Addressing the most common attacks on crypto wallets

Security lessons that banks can learn from crypto will serve them well as they prepare to work with central bank digital currencies (CBDCs).

The value of cryptocurrencies have sharply declined recently, but they are still an asset class to which banks need to pay close attention from a security perspective.

Many consumers store their cryptocurrencies in a digital wallet on their smartphone that are prime targets for attack. There are many ways to attack a crypto wallet, but in my experience as a mobile security professional, defending against these five most common attacks will go a long way towards making them much more secure.

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Stealing passphrases or private keys: Whether the crypto wallet is custodial (a third party controls the private keys required to manage funds) or non-custodial (the user has sole control of private keys), the keys themselves must be encrypted at the application level. Unencrypted keys in the application sandbox, SD card, preference areas or external areas like the clipboard can be stolen by hackers. With these keys, they can transfer funds wherever they please.

By encrypting the keys at the application level, they will remain protected within the app, so that even if the device is compromised, the keys will remain safe.

Dynamic attacks on private keys: Crypto wallet keys can also be stolen dynamically as the wallet owner types in the characters of the keys into the crypto wallet mobile app. There are three primary ways hackers can do this:

  • Over-the-shoulder attack: Traditionally, this refers to a situation where the hacker is physically sitting next to the user and watches them enter the private key or pass phrase into the crypto wallet. But there are other ways to witness a user inputing these secrets. Screenshots, screen recording and mirroring can be abused to this end.
  • Keylogging malware: Malware on the smartphone works in the background to record every keystroke the user makes, which it then sends to hackers. Keylogging attacks can also giving hackers control over the device’s operating system if the device has been rooted (Android) or jailbroken (iOS).
  • Overlay attack: This form of malware superimposes a screen that tricks the owner into entering the private key or pass phrase into a malicious screen or field inside the wallet app. The malware then sends the information to hackers or directly uses the information to take over the wallet and send the cryptocurrency funds to cybercriminals’ accounts.

To protect against these attacks, the app must be able to detect threats such as overlays, recording and keylogging — and take action by warning the user or terminating operations.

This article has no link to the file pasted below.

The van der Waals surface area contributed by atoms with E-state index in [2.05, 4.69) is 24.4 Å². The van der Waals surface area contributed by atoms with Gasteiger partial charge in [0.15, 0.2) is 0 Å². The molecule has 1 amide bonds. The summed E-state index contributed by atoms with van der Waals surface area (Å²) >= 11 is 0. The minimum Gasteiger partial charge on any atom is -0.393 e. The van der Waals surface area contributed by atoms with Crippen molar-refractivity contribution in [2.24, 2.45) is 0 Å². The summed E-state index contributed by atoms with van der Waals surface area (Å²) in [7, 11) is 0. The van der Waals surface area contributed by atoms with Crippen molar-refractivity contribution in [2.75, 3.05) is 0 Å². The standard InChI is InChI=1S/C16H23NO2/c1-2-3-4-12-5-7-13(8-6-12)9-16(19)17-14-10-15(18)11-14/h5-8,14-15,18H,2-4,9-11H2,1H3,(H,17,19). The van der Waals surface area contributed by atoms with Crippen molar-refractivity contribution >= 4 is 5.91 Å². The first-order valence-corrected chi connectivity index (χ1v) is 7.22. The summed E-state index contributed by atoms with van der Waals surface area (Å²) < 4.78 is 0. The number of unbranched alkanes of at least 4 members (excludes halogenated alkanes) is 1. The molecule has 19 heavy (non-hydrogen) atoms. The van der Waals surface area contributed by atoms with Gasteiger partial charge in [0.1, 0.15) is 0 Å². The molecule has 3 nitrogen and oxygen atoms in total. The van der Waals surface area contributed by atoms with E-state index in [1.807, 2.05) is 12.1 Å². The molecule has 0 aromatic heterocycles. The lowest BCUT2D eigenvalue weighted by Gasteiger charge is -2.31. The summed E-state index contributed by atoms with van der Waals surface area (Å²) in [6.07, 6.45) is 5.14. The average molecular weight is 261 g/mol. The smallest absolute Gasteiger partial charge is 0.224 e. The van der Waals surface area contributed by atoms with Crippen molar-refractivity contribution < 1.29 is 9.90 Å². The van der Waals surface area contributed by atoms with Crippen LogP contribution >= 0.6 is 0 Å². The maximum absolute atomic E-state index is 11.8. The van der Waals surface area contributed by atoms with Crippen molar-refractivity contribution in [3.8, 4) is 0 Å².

Malicious instrumenting: Crypto wallet apps depend on transactions between the mobile client and blockchain, which means that the wallet’s security depends on the integrity of the platform that runs it. If the device is jailbroken or rooted, or if cybercriminals abuse common software development tools such as Frida, hackers can gain access to the blockchain address of the client app or even impersonate the app.

It’s critical for mobile crypto wallet apps to detect when they are operating in a jailbroken or rooted environment, and shut down if necessary. They must also be able to block Frida, Magisk and other dynamic tools that can be used to compromise the integrity of critical functions. Best practice also calls for developers to obfuscate the app’s code to complicate hacker efforts to reverse-engineer the app in the first place.

Man-in-the-middle (MitM) attacks: Some crypto wallets are part of centralized or decentralized exchanges. Communications between the app and the server or peer-to-peer transactions open the mobile wallet up to MitM attacks. All data in transit must be encrypted, and it’s critical to enforce secure socket layer (SSL) / transport layer security (TLS) for all communications.

Emulators: Banks also need to be aware that cybercriminals are skilled at creating modified versions of a crypto wallet app. When used in concert with emulators, simulators or even on-device malware, they can enable hackers to create fake accounts, perform fraudulent trades and transfer cryptocurrency.

The key to protecting against these kinds of attacks is to use runtime application self-protection (RASP) methods, and specifically anti-tampering, anti-debugging and emulator detection.

Cryptocurrency and mobile wallet security may seem out of scope for many banks, but as government-issued currencies move increasingly in a digital direction, the security lessons that banks can glean from crypto will serve them well as they prepare to work with central bank digital currencies (CBDCs). Those days are not far off, so even banks that do not provide cryptocurrency services should begin preparing their security strategies.

Karen Hsu is the chief marketing officer at Appdome.